Apple is one of the tech giants who are keen to make surprises. This was proven again by Apple in an event titled “Peek Performance” which was held on March 8, 2022 by announcing the M1 Ultra. This is the most powerful custom ARM-based processor designed for its newest Mac Studio desktop computer.
The M1 Ultra is basically two M1 Max connected together with a new interconnect architecture and Apple calls it UltraFusion. This technology was developed using a silicon interposer providing 2.5 TB/s bandwidth.
In addition, UltraFusion also reduces latency and bandwidth issues compared to having two separate chips connected via the motherboard. For doubling the resources of the M1 Max, the M1 Ultra has a 20-core CPU, 64-core GPU, and a 32-core Neural Engine, all of which are twice that of the M1 Max.
As usual, Apple has some performance figures to feed us. Apple claims that the M1 Ultra offers 90% higher performance for power consumption, this is the same as that of the Intel Core i9-12900K and can match Intel’s peak performance by using 100W less.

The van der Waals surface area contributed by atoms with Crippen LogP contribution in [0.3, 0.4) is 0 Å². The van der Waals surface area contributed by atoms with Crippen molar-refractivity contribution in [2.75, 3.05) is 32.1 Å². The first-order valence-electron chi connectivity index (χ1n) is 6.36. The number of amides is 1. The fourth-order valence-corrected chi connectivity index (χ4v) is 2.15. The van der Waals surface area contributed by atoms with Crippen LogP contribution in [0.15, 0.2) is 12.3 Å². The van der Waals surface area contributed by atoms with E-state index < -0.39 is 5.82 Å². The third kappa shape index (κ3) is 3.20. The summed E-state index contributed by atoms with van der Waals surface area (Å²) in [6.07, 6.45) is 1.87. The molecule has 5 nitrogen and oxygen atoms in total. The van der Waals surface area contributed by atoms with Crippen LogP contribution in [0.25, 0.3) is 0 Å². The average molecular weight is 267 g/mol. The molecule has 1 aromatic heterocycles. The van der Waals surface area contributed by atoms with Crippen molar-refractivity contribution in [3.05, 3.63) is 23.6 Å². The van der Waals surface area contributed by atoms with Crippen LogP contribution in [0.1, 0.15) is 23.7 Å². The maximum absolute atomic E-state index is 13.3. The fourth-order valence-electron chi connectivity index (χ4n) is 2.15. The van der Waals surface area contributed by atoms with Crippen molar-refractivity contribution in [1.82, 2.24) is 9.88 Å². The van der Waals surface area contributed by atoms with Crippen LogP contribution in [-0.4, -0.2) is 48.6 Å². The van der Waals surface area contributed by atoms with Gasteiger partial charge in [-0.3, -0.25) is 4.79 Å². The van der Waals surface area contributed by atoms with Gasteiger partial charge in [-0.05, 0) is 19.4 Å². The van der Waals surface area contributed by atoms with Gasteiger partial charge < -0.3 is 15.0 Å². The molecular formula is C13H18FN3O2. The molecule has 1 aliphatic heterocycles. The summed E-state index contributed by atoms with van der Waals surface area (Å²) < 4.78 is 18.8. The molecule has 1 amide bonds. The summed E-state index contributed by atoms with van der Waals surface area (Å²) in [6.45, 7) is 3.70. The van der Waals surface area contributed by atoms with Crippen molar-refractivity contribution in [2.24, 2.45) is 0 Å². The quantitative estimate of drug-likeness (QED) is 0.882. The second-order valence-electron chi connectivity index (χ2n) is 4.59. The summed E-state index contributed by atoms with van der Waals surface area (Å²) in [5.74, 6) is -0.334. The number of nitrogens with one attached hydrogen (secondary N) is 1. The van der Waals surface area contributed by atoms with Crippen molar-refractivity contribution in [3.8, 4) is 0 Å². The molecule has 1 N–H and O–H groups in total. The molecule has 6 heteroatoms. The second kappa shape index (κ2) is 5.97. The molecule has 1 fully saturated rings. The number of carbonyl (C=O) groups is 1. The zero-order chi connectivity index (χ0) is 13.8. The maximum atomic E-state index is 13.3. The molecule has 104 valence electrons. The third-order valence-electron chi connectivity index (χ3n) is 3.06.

The M1 Ultra is also moderately more powerful than the 12900K in multi-core tasks, though Apple didn’t specify the tasks in question. In terms of GPU performance, the 64-core model consumes 200W less than the Nvidia GeForce RTX 3090.
Apple also boasts that the memory bandwidth on the M1 Ultra is also higher than the previous model, reaching 800MB/s. In addition, the M1 Ultra can be configured with up to 128 GB of integrated memory. Like other M1 models, this entire memory pool is accessible to both the CPU and GPU.
The M1 Ultra can also do some “pretty crazy” things in media decoding, including being able to play back up to 18 streams of 8K ProRes 422 video simultaneously. It also has support for up to five displays, four of which are 6K Pro Display XDR along with a fifth 4K display.
Lastly, in terms of software, the M1 Ultra will appear to applications as a single processor. This means that all programs will run and scale automatically without having to change. Additionally, macOS has been designed to be hardware-friendly, so macOS can also automatically take advantage of the chip’s performance improvements.